An anniversary

Hello, Internet, today is Wednesday, August 9th, 2017, and 10 years ago today, I lost one of my very best friends to suicide.

The man who left my life – and the lives of so many others who loved him – suffered from a severe mental illness. There were, I believe, a number of other factors in his decision to end his life, but difficulty in accessing mental health care, and his need to keep the whole thing a secret, were the main players.

The early drafts of Give Me Back were an exorcism of my grief. As anyone who was with me in the development stages of the play can tell you, I couldn’t get through a session without crying. In 2012 – 5 years after the fact – we held a 3-day workshop of the play and I cried every day. I wrote new pages with tears streaming down my face. My dramaturge (who was marvelous) assured my readers, on my behalf, that my weeping was not about the notes they were offering me, and assured me that my emotional connection to the play was a strength and not a weakness.

Still, working on Give Me Back carries with it an emotional burden that regularly flattens me. Delivering this show to audiences is one of my very favourite things to do, but it drops my personal productivity down to almost nothing. Laundry does not get done. Dishes do not get washed. I require far more sleep every night and at least one nap in the day. I eat from stress, or I don’t eat at all. This is why, sometimes, I need to push it onto the back burner (or farther back, maybe even into the fridge to be dealt with in a few weeks or months). This is very likely why it took me 7 years to mount it at all.

In Give Me Back, Anna and Jonathan have this conversation by phone:

ANNA: It’s not depression, is it?
ANNA: It’s not depression. You have something else.
ANNA: Yes you do.
ANNA: Do you have schizophrenia?
JONATHAN: That’s what they’re treating.

That interchange is an almost exact transcription from life. I was in a introductory psychology class at university and I figured it out, and then I asked. That’s how I found out. Most other people in his life, even the ones he trusted most, thought he had a depressive disorder.

After his death, I discovered just how rare the knowledge of his actual diagnosis was: his best friend had no idea, and years later I found out his brother didn’t know.

Sometimes I tell this story in Give Me Back talkback, and during this latest trip to Twillingate and New World Island (communities mourning a very recent death by suicide), I felt it again for the hundredth time: not being able to tell anyone about one of the most important parts of your life is isolating. And, separately, mental illness is isolating. And all research points to there being huge mental health benefits to having strong social supports, but if these two factors are constantly isolating you, maintaining social supports is difficult.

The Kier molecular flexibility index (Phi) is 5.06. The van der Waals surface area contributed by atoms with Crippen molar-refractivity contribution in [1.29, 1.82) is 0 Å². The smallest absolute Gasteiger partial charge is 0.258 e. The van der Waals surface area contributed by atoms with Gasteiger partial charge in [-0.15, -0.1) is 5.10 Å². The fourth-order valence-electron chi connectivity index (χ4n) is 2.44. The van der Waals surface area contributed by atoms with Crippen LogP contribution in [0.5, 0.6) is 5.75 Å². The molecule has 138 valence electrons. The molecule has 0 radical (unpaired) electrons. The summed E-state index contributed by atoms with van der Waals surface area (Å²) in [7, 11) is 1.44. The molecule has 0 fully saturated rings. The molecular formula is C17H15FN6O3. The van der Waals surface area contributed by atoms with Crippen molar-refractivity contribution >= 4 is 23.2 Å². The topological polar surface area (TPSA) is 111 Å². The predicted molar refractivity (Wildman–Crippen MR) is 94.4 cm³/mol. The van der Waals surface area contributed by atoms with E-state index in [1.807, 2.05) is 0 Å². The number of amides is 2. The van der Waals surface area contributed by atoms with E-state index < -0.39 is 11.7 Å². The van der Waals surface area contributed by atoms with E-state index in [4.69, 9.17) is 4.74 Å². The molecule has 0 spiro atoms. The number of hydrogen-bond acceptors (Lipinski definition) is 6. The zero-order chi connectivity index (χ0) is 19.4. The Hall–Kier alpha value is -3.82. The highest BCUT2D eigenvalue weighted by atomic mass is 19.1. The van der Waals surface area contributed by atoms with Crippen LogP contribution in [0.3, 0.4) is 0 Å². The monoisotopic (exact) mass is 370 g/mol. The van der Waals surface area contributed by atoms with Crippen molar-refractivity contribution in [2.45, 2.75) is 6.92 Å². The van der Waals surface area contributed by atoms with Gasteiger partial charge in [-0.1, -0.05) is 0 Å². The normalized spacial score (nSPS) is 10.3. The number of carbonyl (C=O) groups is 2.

We, the average non-doctor, non-researcher, can’t do very much about the isolation resulting directly from mental illness (although, we can ask our elected officials to dedicate resources to effective mental health treatment, and we should, every day… more on that later). But we can do something about the stigma.

Things are changing. We no longer whisper the names of mental health care facilities in case someone might hear. Large corporations have made stigma-busting part of their ongoing marketing campaigns. But there is a long way to go.

In any given year, 1 out of every 5 Canadians will personally deal with a mental health problem. 20% of us… each year. Every single person in this country will be affected directly or indirectly by mental illness. That’s too many people not to be talking about it.

So, today, 10 years of real progress later, I would like to make a request: if it within your capacity to do something to make the world better for those struggling with their mental health, do it today. Right now, as soon as you read this.

Some suggestions:

  1. Write a letter to your MP or provincial representative. Find out their official policy on mental health and press them to improve it or act on it.
  2. Make a donation to the Canadian Mental Health Association, which works throughout Canadian communities to build and distribute mental health supports and resources.
  3. Reach out to somebody you know who is feeling a bit down recently, and just say hi. Not “hey, I was just wondering how your mental health was,” but just “hi.” Maybe “how are you?” Work today to make yourself a trustworthy, supportive, nonjudgmental friend.

Go! Make the world better. In memory of a person I was lucky to know, and who I wish many more people could have known. Please.

Thank you.

J. M. Olds Collegiate

Hello Internet, today is Friday, June 2nd, and yesterday we did two awesome shows at J. M. Olds Collegiate in Twillingate.